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TheAdventure of the Black Lady

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    TheAdventure of the Black Lady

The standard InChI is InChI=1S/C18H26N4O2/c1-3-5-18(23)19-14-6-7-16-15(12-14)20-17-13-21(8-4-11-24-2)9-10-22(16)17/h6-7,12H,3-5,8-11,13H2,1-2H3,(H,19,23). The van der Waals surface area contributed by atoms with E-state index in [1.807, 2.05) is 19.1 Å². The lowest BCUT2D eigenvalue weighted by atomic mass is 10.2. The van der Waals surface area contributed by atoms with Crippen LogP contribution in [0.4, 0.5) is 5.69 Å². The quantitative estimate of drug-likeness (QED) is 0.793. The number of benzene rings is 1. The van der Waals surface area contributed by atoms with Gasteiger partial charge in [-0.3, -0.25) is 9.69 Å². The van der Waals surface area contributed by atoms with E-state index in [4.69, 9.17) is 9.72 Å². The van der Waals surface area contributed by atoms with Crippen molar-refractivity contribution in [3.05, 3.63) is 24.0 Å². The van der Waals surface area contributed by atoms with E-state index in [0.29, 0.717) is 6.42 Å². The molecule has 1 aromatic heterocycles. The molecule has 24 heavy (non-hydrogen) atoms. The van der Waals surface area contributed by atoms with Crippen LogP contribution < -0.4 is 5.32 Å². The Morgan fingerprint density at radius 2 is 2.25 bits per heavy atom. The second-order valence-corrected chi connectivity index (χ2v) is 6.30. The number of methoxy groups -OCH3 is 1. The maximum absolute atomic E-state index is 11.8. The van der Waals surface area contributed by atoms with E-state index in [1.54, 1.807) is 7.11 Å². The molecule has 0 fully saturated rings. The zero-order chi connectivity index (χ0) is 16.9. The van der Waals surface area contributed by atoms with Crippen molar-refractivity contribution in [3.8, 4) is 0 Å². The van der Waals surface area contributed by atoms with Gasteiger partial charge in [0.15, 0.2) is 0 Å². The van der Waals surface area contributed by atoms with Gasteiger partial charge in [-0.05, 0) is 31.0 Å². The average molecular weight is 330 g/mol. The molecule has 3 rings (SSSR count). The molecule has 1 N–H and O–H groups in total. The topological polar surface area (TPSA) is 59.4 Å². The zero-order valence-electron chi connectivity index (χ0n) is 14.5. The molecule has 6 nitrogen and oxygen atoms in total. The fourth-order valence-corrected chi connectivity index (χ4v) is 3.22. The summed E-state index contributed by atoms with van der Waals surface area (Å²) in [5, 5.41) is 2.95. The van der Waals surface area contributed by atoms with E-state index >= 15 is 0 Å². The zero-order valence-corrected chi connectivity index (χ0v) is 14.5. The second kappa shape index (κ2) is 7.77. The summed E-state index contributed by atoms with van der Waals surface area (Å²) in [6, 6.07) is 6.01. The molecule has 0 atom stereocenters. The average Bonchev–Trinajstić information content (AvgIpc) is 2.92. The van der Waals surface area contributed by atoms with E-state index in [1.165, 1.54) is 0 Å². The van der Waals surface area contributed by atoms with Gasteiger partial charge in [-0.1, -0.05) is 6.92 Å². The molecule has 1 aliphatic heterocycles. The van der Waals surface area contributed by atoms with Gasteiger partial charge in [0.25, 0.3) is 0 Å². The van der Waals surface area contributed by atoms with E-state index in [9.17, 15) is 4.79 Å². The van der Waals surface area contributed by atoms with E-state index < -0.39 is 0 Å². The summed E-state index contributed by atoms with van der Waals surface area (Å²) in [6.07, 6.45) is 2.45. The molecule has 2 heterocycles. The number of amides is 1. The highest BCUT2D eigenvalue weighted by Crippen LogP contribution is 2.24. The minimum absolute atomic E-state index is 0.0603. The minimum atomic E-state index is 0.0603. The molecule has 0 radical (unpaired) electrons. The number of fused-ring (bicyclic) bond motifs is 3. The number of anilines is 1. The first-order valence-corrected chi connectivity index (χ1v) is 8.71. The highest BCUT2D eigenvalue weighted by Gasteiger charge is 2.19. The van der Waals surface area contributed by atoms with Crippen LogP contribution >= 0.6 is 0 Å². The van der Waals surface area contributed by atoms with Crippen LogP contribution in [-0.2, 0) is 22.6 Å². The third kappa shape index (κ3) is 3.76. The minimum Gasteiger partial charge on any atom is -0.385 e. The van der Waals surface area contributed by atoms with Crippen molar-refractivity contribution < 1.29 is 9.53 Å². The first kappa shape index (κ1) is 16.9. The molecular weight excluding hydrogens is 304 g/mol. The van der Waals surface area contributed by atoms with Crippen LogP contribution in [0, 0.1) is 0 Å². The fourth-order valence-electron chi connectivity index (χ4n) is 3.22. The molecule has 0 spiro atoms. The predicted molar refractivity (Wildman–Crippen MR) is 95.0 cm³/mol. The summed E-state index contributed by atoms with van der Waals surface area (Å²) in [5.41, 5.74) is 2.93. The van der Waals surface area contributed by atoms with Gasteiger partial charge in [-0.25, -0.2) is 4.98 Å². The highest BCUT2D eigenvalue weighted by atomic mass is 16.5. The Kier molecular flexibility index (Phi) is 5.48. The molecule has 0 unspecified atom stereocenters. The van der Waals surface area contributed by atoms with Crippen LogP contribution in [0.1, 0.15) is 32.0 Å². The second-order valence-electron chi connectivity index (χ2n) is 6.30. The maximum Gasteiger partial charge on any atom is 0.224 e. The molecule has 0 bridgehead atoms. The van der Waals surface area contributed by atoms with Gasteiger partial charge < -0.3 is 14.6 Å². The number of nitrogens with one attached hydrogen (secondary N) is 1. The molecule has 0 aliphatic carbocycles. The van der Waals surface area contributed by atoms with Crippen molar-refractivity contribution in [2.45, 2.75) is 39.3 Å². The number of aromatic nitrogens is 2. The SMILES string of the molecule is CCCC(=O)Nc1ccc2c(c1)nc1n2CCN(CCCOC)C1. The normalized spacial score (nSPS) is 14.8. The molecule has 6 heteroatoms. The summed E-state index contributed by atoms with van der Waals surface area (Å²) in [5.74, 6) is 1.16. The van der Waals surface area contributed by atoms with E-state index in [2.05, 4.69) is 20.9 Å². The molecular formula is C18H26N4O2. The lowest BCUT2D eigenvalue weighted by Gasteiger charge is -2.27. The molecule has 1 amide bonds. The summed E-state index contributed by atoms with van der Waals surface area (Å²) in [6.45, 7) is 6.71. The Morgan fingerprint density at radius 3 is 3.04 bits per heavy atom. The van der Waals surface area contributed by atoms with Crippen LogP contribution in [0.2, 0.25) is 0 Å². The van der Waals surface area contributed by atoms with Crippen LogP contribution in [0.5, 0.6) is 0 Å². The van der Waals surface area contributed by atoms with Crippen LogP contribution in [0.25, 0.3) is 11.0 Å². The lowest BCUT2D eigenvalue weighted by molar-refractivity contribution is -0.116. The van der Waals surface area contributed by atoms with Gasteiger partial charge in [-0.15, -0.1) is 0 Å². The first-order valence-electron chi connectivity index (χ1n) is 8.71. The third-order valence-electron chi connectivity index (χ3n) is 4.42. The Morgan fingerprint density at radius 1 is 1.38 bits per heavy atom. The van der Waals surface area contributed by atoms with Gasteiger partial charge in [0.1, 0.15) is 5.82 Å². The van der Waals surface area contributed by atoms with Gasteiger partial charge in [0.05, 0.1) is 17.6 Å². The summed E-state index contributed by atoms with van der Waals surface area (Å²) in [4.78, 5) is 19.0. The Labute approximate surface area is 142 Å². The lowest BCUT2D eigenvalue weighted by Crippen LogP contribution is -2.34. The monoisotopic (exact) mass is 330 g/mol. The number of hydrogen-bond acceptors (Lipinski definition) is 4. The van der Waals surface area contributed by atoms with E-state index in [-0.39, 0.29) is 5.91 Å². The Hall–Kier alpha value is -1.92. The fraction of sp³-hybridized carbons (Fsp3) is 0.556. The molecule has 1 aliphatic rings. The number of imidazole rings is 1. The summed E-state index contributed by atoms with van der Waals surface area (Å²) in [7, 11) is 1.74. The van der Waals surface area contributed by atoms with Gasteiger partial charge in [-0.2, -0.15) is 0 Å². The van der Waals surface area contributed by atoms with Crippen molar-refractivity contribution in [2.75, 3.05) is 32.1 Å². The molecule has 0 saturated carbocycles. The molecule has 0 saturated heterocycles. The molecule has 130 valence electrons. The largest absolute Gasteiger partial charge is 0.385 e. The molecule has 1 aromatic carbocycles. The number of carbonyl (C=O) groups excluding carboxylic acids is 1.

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    About the beginning of last June (as near as I can remember) Bellamora came to Town from Hampshire; and was oblig'd to lodge the first Night at the same Inn where the Stage-Coach set up. The next Day she took Coach for Covent-Garden, where she thought to find Madam Brightly, a Relation of her's; with whom she design'd to continue for about half a Year undiscover'd, if possible, by her Friends in the Country: And order'd therefore her Trunk, with her Cloaths, and most of her Money and Jewels, to be brought after her to Madam Brightly's, by a strange Porter whom she spoke to in the Street as she was taking Coach; being utterly unacquainted with the neat Practices of this fine City. When she came to Bridges-street, where inded her Cousin had lodged near three or four Years since; she was strangely surpriz'd that she cou'd not learn any thing of her; no, nor so much as meet with any one that had ever heard of her Cousin's Name. Till, at last, describing Madam Brightly to one of the house-keepers in that place, he told her, that there was such a kind of Lady, whom he had sometimes seen there about a Year and a half ago; but that he believ'd, she was married and remov'd towards So-ho. In this Perplexity she quite forgot her Trunk and Money, &c. and wander'd in her Hackney-Coach all over St. Ann's Parish; inquiring for Madam Brightly, still describing her Person, but in vain; for no soul cou'd give her any Tale or Tidings of such a Lady. After she had thus fruitlesly rambled, till she, the Coachman, and the very Horses were e'en tir'd, by good Fortune for her, she happen'd on a private House, where lived a good, discreet, ancient Gentlewoman, who was fallen a little to decay, and was forc'd to let Lodgings for the best part of her Livelihood: From whom she understood, that there was such a kind of a Lady who had lain there somewhat more than a Twelve-month, being near three Months after she was married: But that she was now gone abroad with the Gentleman her Husband; either to the Play, or to take the fresh Air; and she believ'd, wou'd not return till Night. This Discourse of the good Gentlewoman's so elevated Bellamora's drooping Spirits, that after she had begg'd the Liberty of staying there till they came home, she discharg'd the Coachman in all haste, still forgetting her Trunk, and the more valuable Furniture of it.